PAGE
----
Because we had been delayed by the doctor’s visit, we had lunch at Serena and didn’t have time to visit Lake Manyara NP but drove straight to OlTukai Manyara, Eastco’s property on the eastern side of the lake. They have two brand new bandas; we were the first to stay in one and the second to stay in the other. Prior to these bandas being built the accommodation was in it permanent tents, which are still there. The bandas are beautiful, each is a large freestanding building with very high thatched roofs, netting walls and a concrete floor. At the back is a room built of stone which houses a shower, toilet and washbasin. The water is heated by a fire being lit under a boiler outside in the mornings and kept stoked during the days. Unfortunately while the water in our shower was hot it only came out in a trickle, in the girls’ shower the water came out well but wasn’t warm……only teething problems I’m sure. The dining area is another building built in the same style as the bandas only much larger. There is no electricity but you can charge things using their solar arrangement. We sat around the fire chatting to the Maasai boys who work there and trying to learn some Maa.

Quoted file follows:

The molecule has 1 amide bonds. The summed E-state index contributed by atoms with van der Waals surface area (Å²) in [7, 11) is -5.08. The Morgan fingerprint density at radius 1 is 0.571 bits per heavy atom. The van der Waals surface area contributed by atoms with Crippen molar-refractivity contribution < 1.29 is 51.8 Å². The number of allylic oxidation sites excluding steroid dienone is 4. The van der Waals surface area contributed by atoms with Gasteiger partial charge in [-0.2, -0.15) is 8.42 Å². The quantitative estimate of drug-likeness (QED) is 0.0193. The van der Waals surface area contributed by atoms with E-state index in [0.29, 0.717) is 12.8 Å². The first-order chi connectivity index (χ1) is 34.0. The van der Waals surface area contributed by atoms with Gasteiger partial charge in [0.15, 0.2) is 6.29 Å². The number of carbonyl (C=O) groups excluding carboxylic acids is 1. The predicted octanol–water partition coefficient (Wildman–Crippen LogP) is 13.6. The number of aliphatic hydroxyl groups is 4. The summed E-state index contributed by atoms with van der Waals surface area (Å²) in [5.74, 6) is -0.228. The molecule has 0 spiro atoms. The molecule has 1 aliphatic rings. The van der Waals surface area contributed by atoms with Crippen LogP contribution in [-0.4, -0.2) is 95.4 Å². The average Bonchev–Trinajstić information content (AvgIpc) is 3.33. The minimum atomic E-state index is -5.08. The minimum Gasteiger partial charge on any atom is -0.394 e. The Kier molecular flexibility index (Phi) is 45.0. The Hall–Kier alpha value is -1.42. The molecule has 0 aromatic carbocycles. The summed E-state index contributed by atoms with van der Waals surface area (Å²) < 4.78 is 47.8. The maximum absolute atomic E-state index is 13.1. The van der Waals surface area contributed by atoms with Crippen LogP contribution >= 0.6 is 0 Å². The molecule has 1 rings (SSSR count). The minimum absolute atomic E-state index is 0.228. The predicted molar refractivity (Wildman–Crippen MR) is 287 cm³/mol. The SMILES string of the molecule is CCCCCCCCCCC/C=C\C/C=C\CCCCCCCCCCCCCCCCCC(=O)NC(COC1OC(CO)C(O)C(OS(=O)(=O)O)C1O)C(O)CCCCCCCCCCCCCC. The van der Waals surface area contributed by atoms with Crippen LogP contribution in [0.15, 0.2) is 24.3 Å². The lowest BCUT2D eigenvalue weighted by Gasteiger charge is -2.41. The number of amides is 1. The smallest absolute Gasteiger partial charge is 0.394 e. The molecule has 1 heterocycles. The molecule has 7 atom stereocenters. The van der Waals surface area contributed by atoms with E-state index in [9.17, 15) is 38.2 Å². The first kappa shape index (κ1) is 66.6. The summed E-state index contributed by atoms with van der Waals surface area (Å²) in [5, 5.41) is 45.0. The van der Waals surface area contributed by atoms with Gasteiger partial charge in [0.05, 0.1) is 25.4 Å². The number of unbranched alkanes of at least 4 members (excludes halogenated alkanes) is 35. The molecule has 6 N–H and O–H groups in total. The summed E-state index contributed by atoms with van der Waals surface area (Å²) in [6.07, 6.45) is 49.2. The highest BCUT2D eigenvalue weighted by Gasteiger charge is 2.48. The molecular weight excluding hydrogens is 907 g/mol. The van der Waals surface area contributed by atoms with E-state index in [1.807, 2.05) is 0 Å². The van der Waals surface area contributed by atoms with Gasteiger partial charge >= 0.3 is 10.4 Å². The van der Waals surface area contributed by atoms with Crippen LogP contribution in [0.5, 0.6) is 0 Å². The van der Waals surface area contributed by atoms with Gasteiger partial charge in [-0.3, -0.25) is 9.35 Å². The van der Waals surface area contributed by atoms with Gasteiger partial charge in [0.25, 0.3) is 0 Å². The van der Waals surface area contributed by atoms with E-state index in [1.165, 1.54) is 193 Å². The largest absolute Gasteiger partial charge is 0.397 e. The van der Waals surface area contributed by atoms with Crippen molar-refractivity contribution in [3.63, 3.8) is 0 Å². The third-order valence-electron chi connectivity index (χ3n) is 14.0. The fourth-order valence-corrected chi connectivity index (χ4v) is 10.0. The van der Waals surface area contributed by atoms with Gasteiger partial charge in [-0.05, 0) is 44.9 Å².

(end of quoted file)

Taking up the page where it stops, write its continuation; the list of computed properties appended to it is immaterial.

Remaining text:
Day 17: At Ol Tukai. Went for a walk with a couple of the young Maasai; we were walking on the flat lakebed and it was very hot and not all that interesting. After lunch we walked with them to their village (we had been going to drive but there had been heavy rain and the risk of getting bogged was too high). We had great fun walking there through ankle deep water and sliding in the mud. The village visit was a highlight. Stayed another night at Ol Tukai.
Day 18: We were a little anxious about how we would get the Land Rover out today without getting bogged (vehicles were bogging everywhere). Thanks to Ezekiel’s superb driving and the help of a young Maasai who directed us we made it, dropping him off when we reached dry ground. From here it is very close to the main entrance gate for Tarangire.